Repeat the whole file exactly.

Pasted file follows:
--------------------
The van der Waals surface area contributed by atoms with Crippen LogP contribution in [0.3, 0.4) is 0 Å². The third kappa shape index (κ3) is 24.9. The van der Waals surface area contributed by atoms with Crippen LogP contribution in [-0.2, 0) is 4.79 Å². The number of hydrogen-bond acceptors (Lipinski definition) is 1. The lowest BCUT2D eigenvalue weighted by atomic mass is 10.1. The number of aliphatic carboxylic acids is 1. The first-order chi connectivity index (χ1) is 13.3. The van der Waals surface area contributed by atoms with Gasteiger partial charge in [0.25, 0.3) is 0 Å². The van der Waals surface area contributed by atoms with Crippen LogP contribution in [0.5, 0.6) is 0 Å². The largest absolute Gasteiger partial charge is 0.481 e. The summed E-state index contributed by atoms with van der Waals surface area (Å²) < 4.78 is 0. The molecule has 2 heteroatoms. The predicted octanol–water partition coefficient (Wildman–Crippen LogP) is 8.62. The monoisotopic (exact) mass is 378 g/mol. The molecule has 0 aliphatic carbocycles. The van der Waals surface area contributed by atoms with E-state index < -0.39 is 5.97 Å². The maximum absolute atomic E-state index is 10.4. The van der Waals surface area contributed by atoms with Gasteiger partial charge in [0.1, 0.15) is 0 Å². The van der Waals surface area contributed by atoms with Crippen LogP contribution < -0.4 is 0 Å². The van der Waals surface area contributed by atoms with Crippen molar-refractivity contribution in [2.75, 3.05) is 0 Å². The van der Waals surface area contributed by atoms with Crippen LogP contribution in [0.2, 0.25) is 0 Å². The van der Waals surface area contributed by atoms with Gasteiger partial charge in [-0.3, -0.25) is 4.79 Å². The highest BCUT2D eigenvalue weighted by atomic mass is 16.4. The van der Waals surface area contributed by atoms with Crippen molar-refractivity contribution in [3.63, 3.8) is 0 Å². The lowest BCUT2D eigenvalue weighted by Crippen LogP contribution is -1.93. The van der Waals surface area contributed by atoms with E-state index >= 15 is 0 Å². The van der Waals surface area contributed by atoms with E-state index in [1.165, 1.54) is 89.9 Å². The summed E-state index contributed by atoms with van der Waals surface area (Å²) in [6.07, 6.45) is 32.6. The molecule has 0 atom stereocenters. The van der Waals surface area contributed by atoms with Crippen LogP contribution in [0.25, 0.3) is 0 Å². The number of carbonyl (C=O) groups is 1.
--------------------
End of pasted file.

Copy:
The van der Waals surface area contributed by atoms with Crippen LogP contribution in [0.3, 0.4) is 0 Å². The third kappa shape index (κ3) is 24.9. The van der Waals surface area contributed by atoms with Crippen LogP contribution in [-0.2, 0) is 4.79 Å². The number of hydrogen-bond acceptors (Lipinski definition) is 1. The lowest BCUT2D eigenvalue weighted by atomic mass is 10.1. The number of aliphatic carboxylic acids is 1. The first-order chi connectivity index (χ1) is 13.3. The van der Waals surface area contributed by atoms with Gasteiger partial charge in [0.25, 0.3) is 0 Å². The van der Waals surface area contributed by atoms with Crippen LogP contribution in [0.5, 0.6) is 0 Å². The largest absolute Gasteiger partial charge is 0.481 e. The summed E-state index contributed by atoms with van der Waals surface area (Å²) < 4.78 is 0. The molecule has 2 heteroatoms. The predicted octanol–water partition coefficient (Wildman–Crippen LogP) is 8.62. The monoisotopic (exact) mass is 378 g/mol. The molecule has 0 aliphatic carbocycles. The van der Waals surface area contributed by atoms with E-state index < -0.39 is 5.97 Å². The maximum absolute atomic E-state index is 10.4. The van der Waals surface area contributed by atoms with Gasteiger partial charge in [0.1, 0.15) is 0 Å². The van der Waals surface area contributed by atoms with Crippen LogP contribution < -0.4 is 0 Å². The van der Waals surface area contributed by atoms with Crippen molar-refractivity contribution in [2.75, 3.05) is 0 Å². The van der Waals surface area contributed by atoms with Crippen LogP contribution in [0.2, 0.25) is 0 Å². The van der Waals surface area contributed by atoms with Gasteiger partial charge in [-0.3, -0.25) is 4.79 Å². The highest BCUT2D eigenvalue weighted by atomic mass is 16.4. The van der Waals surface area contributed by atoms with Crippen molar-refractivity contribution in [3.63, 3.8) is 0 Å². The lowest BCUT2D eigenvalue weighted by Crippen LogP contribution is -1.93. The van der Waals surface area contributed by atoms with E-state index >= 15 is 0 Å². The van der Waals surface area contributed by atoms with E-state index in [1.165, 1.54) is 89.9 Å². The summed E-state index contributed by atoms with van der Waals surface area (Å²) in [6.07, 6.45) is 32.6. The molecule has 0 atom stereocenters. The van der Waals surface area contributed by atoms with Crippen LogP contribution in [0.25, 0.3) is 0 Å². The number of carbonyl (C=O) groups is 1.